Applications of Symmetries

What is symmetry?

SYMMETRY is a phenomenon, a class of properties and a concept present in (1) all scientific disciplines, and a variety of arts.

Symmetry bridges different disciplines, sciences and arts and even different cultures.

The term symmetry is of ancient Greek origin. Its meaning is in close association with the related terms of asymmetry, dis symmetry , antisymmetry. Symmetry and the lack of symmetry characterise the phenomena in our natural and artificial environment, as well as our ideas about the world.

Traditional meaning of symmetry

The meaning of this term went through a fabulous transformation during its use for dozens of centuries. The proper translation of the Greek term symmetria – (from the prefix sym [common] and the noun metros [measure]) – is 'common measure'. The Greeks interpreted this word, as the harmony of the different parts of an object, the good proportions between its constituent parts. Later this meaning was transferred to e.g., the rhythm of poems, of music, the cosmos ('well-ordered system of the universe as contrast of chaos'). Therefore the Latin and the modern European languages used its translations like harmony, proportion until the Renaissance. In wider sense, balance, equilibrium belonged also to this family of synonyms.  Some way symmetry was always related to beauty, truth and good. (These relative-meanings determined its application in the arts, the sciences, and the ethics, respectively.) Symmetry was not only related to such positive values, it became even a symbol of seeking for perfectness.

Common meaning of symmetry

In its everyday use symmetry is associated with its most frequent manifestations, like reflection or, in other words, mirror-symmetry, rotation (rotational symmetry), and repetition (translational symmetry). A few further geometrical appearances of symmetry belong also to this class of interpretations, like glide reflection , similitude , affine projection, perspective, topological symmetry . All they are associated with the observation, that one performed a certain geometric operation (a transformation) on an object; and during that transformation one (or more) geometric properti(es) of that geometric object did not change (were conserved). That/those property/ies proved to be invariant under the given transformation. They are called 'symmetry' in everyday life.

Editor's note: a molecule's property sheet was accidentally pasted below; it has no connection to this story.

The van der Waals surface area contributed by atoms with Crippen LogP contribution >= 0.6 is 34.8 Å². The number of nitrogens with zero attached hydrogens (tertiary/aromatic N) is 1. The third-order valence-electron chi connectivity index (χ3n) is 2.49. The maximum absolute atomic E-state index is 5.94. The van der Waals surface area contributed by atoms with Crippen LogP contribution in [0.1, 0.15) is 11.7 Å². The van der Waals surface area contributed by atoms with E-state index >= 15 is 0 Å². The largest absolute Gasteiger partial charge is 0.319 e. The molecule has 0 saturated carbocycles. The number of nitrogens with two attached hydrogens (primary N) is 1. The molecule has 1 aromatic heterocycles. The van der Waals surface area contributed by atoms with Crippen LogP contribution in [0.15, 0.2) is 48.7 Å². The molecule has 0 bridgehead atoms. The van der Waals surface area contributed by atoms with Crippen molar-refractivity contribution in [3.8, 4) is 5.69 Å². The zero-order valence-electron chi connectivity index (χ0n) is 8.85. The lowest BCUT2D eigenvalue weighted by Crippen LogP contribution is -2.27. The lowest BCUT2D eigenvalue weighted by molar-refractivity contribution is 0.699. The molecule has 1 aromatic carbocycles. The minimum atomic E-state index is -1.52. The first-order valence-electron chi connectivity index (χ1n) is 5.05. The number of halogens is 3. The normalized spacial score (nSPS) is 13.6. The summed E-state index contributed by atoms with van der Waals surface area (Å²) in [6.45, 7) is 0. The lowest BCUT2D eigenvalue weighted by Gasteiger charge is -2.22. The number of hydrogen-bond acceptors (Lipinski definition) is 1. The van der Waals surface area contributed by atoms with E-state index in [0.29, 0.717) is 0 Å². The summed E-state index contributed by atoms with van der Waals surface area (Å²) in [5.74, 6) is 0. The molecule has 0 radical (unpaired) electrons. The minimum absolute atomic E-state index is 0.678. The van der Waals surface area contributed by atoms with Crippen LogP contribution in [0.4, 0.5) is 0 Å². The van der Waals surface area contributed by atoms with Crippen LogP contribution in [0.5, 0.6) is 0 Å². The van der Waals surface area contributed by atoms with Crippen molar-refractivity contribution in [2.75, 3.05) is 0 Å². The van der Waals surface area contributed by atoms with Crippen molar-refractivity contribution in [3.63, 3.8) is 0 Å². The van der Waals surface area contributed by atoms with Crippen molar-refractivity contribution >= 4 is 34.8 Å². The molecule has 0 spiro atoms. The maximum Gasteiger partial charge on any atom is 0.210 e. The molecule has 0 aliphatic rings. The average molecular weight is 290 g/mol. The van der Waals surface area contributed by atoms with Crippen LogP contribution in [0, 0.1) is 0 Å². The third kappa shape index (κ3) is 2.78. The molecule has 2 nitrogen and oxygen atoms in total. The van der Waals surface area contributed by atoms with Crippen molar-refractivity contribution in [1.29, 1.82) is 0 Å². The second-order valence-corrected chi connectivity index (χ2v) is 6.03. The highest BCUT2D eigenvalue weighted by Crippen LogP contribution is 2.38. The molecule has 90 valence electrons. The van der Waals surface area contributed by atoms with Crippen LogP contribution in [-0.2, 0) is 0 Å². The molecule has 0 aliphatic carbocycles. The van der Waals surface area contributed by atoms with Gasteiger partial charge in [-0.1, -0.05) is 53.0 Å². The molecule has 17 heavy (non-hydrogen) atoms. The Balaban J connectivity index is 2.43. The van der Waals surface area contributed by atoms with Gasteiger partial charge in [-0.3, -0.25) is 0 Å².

Generalised, contemporary meaning of symmetry

In generalised meaning one can speak about symmetry if
under any (not certainly geometric) transformation (operation),
at least one (not certainly geometric) property
of the (not certainly geometric) object
is left invariant (intact).


Thus we made a generalisation in 3 respects: to
any transformation,
any object, and its
any property.


This generalised meaning of symmetry made possible to apply symmetry to materialised objects in the physical and the organic nature, to products of our mind, etc. Over geometric (morphological) symmetries, we can discuss functional symmetries and asymmetries (e.g., in the human brain), gauge symmetries (of physical phenomena); properties, like colour, tone, shadiness, weight, etc. (of artistic objects).

Asymmetry: The lack of symmetry

Dissymmetry: The observed object is symmetric in its main features, but this symmetry is slightly distorted (e.g., an arabesque ornament)

Antisymmetry: The observed object is symmetric in one of its properties, but one of its other properties changes to its opposite (e.g., a chess-board)

The concept of symmetry is ubiquous and concepts such as those listed below are themselvesstructured symmetrically. Groups I to IX cover on point group symmetries such as bilateral symmetry, chirality, rotational symmetry, and the symmetries of polyhedra. Groups XI to XV cover space group symmetries such as translational symmetry, helices and spirals, planar patterns, and the symmetry of crystals. Group X, explores antisymmetry, the symmetry of opposites in which geometrical symmetry is combined with color changes or other property reversals.